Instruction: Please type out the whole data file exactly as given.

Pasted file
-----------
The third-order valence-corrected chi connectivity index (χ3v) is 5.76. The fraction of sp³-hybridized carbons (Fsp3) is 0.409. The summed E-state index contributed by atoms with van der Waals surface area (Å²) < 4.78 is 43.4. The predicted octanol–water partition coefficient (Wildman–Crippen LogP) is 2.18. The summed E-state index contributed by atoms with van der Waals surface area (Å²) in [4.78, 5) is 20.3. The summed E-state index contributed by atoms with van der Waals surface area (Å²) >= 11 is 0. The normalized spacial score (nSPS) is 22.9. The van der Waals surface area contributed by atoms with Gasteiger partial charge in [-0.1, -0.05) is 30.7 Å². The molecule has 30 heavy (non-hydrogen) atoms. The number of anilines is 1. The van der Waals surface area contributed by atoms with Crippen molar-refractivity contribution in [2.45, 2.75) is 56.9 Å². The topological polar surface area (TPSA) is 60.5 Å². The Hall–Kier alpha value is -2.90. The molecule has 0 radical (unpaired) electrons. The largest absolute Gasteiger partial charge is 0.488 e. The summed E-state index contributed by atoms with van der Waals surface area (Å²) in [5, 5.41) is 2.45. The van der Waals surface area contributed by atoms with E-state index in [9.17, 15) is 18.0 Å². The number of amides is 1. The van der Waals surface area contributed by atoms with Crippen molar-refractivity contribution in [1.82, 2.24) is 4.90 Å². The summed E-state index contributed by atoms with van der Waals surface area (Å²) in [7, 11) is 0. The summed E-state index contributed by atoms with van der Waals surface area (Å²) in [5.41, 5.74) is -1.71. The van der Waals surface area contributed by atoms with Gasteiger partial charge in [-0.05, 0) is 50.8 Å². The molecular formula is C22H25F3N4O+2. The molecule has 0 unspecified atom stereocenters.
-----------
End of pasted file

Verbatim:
The third-order valence-corrected chi connectivity index (χ3v) is 5.76. The fraction of sp³-hybridized carbons (Fsp3) is 0.409. The summed E-state index contributed by atoms with van der Waals surface area (Å²) < 4.78 is 43.4. The predicted octanol–water partition coefficient (Wildman–Crippen LogP) is 2.18. The summed E-state index contributed by atoms with van der Waals surface area (Å²) in [4.78, 5) is 20.3. The summed E-state index contributed by atoms with van der Waals surface area (Å²) >= 11 is 0. The normalized spacial score (nSPS) is 22.9. The van der Waals surface area contributed by atoms with Gasteiger partial charge in [-0.1, -0.05) is 30.7 Å². The molecule has 30 heavy (non-hydrogen) atoms. The number of anilines is 1. The van der Waals surface area contributed by atoms with Crippen molar-refractivity contribution in [2.45, 2.75) is 56.9 Å². The topological polar surface area (TPSA) is 60.5 Å². The Hall–Kier alpha value is -2.90. The molecule has 0 radical (unpaired) electrons. The largest absolute Gasteiger partial charge is 0.488 e. The summed E-state index contributed by atoms with van der Waals surface area (Å²) in [5, 5.41) is 2.45. The van der Waals surface area contributed by atoms with E-state index in [9.17, 15) is 18.0 Å². The number of amides is 1. The van der Waals surface area contributed by atoms with Crippen molar-refractivity contribution in [1.82, 2.24) is 4.90 Å². The summed E-state index contributed by atoms with van der Waals surface area (Å²) in [7, 11) is 0. The summed E-state index contributed by atoms with van der Waals surface area (Å²) in [5.41, 5.74) is -1.71. The van der Waals surface area contributed by atoms with Gasteiger partial charge in [-0.05, 0) is 50.8 Å². The molecular formula is C22H25F3N4O+2. The molecule has 0 unspecified atom stereocenters.